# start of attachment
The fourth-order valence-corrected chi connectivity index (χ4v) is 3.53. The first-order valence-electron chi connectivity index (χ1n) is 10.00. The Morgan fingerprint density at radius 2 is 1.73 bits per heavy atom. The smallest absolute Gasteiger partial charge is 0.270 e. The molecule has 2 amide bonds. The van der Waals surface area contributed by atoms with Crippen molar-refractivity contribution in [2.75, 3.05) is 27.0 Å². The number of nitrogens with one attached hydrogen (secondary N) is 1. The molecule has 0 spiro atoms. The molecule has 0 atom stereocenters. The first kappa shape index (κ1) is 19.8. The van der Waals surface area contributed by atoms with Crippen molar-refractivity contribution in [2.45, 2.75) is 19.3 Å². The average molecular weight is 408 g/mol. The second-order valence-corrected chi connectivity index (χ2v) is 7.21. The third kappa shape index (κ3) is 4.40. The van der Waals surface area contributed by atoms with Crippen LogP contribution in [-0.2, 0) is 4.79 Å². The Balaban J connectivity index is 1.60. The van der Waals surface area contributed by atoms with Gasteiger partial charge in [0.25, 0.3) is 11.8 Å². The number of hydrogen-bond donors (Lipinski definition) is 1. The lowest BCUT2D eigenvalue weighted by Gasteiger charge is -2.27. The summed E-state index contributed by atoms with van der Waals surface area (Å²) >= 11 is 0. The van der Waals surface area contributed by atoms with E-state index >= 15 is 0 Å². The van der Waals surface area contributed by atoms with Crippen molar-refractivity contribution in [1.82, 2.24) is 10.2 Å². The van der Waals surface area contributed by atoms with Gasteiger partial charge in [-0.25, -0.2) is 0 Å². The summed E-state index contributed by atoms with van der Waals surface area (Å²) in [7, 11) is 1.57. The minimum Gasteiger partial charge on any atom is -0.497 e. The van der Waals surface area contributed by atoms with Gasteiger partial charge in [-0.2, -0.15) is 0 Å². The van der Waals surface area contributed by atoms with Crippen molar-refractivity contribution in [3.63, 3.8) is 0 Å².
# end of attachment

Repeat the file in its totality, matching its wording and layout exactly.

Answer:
The fourth-order valence-corrected chi connectivity index (χ4v) is 3.53. The first-order valence-electron chi connectivity index (χ1n) is 10.00. The Morgan fingerprint density at radius 2 is 1.73 bits per heavy atom. The smallest absolute Gasteiger partial charge is 0.270 e. The molecule has 2 amide bonds. The van der Waals surface area contributed by atoms with Crippen molar-refractivity contribution in [2.75, 3.05) is 27.0 Å². The number of nitrogens with one attached hydrogen (secondary N) is 1. The molecule has 0 spiro atoms. The molecule has 0 atom stereocenters. The first kappa shape index (κ1) is 19.8. The van der Waals surface area contributed by atoms with Crippen molar-refractivity contribution in [2.45, 2.75) is 19.3 Å². The average molecular weight is 408 g/mol. The second-order valence-corrected chi connectivity index (χ2v) is 7.21. The third kappa shape index (κ3) is 4.40. The van der Waals surface area contributed by atoms with Crippen LogP contribution in [-0.2, 0) is 4.79 Å². The Balaban J connectivity index is 1.60. The van der Waals surface area contributed by atoms with Gasteiger partial charge in [0.25, 0.3) is 11.8 Å². The number of hydrogen-bond donors (Lipinski definition) is 1. The lowest BCUT2D eigenvalue weighted by Gasteiger charge is -2.27. The summed E-state index contributed by atoms with van der Waals surface area (Å²) >= 11 is 0. The van der Waals surface area contributed by atoms with E-state index >= 15 is 0 Å². The van der Waals surface area contributed by atoms with Crippen molar-refractivity contribution in [1.82, 2.24) is 10.2 Å². The van der Waals surface area contributed by atoms with Gasteiger partial charge in [-0.25, -0.2) is 0 Å². The summed E-state index contributed by atoms with van der Waals surface area (Å²) in [7, 11) is 1.57. The minimum Gasteiger partial charge on any atom is -0.497 e. The van der Waals surface area contributed by atoms with Gasteiger partial charge in [-0.2, -0.15) is 0 Å². The van der Waals surface area contributed by atoms with Crippen molar-refractivity contribution in [3.63, 3.8) is 0 Å².